There’s no doubt that Jasper – a resort town in Western Canada set amidst glacial lakes and snow-capped peaks – has some of the prettiest scenery anywhere in the Canadian Rockies. But for visitors who demand as much from their plates as from their landscapes, Jasper has long been overshadowed by its big sister a few hundred kilometers to the south, the glitzy alpine capital of Banff.
But after a recent trip, I have good news to report: Jasper’s restaurant and bar scene is finally coming into its own. My culinary adventure started at the Jasper Brewing Company, a brew pub opened in 2005 just across the street from the rail depot. Inside, the décor aspires toward mountain chic: stone accents and exposed rafters with low, conspiratorial lighting and a big bar.
The beer, crafted with passion by 33-year-old bremaster Dave Mozel, has always been great, with the Honey Bear Ale (Okanagan clover honey plus a hint of coriander) a real must-drink. But the big news is that the food has finally risen to the level of the beer. The menu leans towards standard pub classics – wings, burgers, as well as some chops and fish dishes – but what stands out is the freshness and sourcing of the ingredients: Alberta beef and, whenever possible, local produce.
The next day, eager to hit some of the incredible hiking trails around Jasper, I went out in search of a picnic lunch. A good tip from the concierge at Whistlers Inn led me to the Patricia Street Deli, an easy-to-miss, bare-bones sandwich shop behind Jasper’s main drag. The guy behind the counter – in classic Seinfeld soup Nazi fashion – barely gave me the time of day, ignoring me as I waited to order. But in the end I didn’t mind – The rotisserie chicken sandwich on a fresh baked panini with cranberry mayo was astoundingly good.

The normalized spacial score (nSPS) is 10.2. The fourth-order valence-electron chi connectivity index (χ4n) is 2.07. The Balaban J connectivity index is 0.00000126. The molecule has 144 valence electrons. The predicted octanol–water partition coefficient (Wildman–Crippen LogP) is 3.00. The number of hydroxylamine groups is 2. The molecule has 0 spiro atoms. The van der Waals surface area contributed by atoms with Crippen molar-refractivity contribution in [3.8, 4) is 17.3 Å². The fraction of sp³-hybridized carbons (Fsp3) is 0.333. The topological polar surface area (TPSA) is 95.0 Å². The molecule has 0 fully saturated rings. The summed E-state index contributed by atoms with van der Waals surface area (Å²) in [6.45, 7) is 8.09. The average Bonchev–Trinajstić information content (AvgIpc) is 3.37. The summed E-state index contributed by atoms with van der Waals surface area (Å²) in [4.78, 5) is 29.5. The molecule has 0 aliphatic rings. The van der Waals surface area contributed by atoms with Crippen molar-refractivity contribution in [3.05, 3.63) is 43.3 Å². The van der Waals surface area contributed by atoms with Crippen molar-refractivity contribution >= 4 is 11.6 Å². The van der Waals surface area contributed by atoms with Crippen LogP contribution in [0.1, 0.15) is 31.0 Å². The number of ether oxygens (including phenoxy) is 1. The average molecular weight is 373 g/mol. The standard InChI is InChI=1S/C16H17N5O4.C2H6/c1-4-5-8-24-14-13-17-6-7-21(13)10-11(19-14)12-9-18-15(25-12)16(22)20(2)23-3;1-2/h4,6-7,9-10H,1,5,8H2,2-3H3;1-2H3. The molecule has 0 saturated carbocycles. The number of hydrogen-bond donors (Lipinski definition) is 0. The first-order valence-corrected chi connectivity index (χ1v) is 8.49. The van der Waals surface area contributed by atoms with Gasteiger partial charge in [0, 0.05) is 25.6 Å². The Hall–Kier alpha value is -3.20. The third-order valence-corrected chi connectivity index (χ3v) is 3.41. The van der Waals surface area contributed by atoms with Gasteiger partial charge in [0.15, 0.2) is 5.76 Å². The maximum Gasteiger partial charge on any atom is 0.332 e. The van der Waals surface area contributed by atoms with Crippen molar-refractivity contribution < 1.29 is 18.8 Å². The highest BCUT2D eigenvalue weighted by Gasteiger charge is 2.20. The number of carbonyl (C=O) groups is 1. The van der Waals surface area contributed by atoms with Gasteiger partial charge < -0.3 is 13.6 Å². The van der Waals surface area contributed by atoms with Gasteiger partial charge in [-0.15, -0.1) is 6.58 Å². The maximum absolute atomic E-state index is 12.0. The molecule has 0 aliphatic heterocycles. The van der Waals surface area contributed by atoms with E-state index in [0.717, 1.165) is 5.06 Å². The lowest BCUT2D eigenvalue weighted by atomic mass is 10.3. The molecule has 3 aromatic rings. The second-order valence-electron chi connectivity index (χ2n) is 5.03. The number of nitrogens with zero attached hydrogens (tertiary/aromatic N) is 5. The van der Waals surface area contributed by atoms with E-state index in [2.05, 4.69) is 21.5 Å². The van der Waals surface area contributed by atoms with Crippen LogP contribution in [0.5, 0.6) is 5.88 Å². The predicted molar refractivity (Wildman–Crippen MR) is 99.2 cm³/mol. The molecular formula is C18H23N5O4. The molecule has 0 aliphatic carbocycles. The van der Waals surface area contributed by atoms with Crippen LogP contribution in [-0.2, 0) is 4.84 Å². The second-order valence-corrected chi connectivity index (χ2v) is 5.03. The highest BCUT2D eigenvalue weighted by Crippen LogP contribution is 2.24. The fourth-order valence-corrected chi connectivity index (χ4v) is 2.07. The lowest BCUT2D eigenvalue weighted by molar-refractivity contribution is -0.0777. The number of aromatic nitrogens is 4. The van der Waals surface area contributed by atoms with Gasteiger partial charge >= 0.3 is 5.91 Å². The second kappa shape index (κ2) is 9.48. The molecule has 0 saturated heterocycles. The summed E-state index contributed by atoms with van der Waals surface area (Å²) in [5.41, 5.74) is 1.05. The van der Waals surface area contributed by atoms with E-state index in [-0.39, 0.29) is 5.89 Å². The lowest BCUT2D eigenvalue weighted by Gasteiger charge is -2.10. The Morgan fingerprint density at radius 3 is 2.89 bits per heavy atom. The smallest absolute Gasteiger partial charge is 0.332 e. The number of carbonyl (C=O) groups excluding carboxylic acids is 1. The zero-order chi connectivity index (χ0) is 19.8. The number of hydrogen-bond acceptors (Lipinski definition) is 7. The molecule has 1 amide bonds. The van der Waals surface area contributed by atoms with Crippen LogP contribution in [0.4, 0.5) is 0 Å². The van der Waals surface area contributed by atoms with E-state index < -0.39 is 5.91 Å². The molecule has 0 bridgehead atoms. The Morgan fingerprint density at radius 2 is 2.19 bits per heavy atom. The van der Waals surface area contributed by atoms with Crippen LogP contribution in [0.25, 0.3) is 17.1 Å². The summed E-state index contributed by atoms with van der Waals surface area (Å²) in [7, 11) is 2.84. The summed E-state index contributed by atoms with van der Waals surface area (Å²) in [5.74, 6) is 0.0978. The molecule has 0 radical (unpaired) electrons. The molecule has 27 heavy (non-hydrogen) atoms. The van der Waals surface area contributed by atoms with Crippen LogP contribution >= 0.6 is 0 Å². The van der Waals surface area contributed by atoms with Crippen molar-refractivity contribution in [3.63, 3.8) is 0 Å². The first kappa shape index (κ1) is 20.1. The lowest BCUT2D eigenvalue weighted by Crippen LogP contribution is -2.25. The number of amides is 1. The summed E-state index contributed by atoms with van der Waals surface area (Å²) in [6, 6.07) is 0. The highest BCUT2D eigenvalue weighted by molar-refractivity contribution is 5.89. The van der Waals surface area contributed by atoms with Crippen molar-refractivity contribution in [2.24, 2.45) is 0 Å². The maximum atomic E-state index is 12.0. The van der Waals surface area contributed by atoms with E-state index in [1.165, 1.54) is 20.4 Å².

After a day spent hiking around the sites in Jasper – the Old Fort Point trail with its panoramic views, the emerald waters of Lac Beauvert – I had worked up a healthy appetite for dinner. But I resisted the temptation to duck into the first restaurant I saw. More than a few overpriced tourist traps line Jasper’s main street. The real secret to finding a good meal, as usual, is to follow the crowds.
And on this night, the crowds led to Earl’s, the casual restaurant with locations all over Western Canada. I know what you’re thinking: How could I go to a chain restaurant? To be honest, Earl’s wouldn’t normally have been my first choice, but I’m glad I gave it a try. Prices are lower than just about anywhere else in Jasper and the simple dishes on the menu are well prepared, flavourful and satisfying. I opted for an Earl’s classic – the roasted chicken quesadilla, served with warm tortillas and a smoky, house-roasted salsa.
Final verdict: Don’t expect any Araxis showing up in Jasper anytime soon, but there are a wealth of new, adventurous restaurants in town emphasizing local ingredients, freshness and value. True to Jasper’s rustic roots, the atmosphere is unfailingly welcoming and informal, with an optimistic, young vibe. Other great choices include Evil Dave’s, an inventive bistro with a tongue-in-cheek evil-themed menu, and La Fiesta, the always-crowded tapas bar.
Click here to read the original post at FoodNetwork.ca.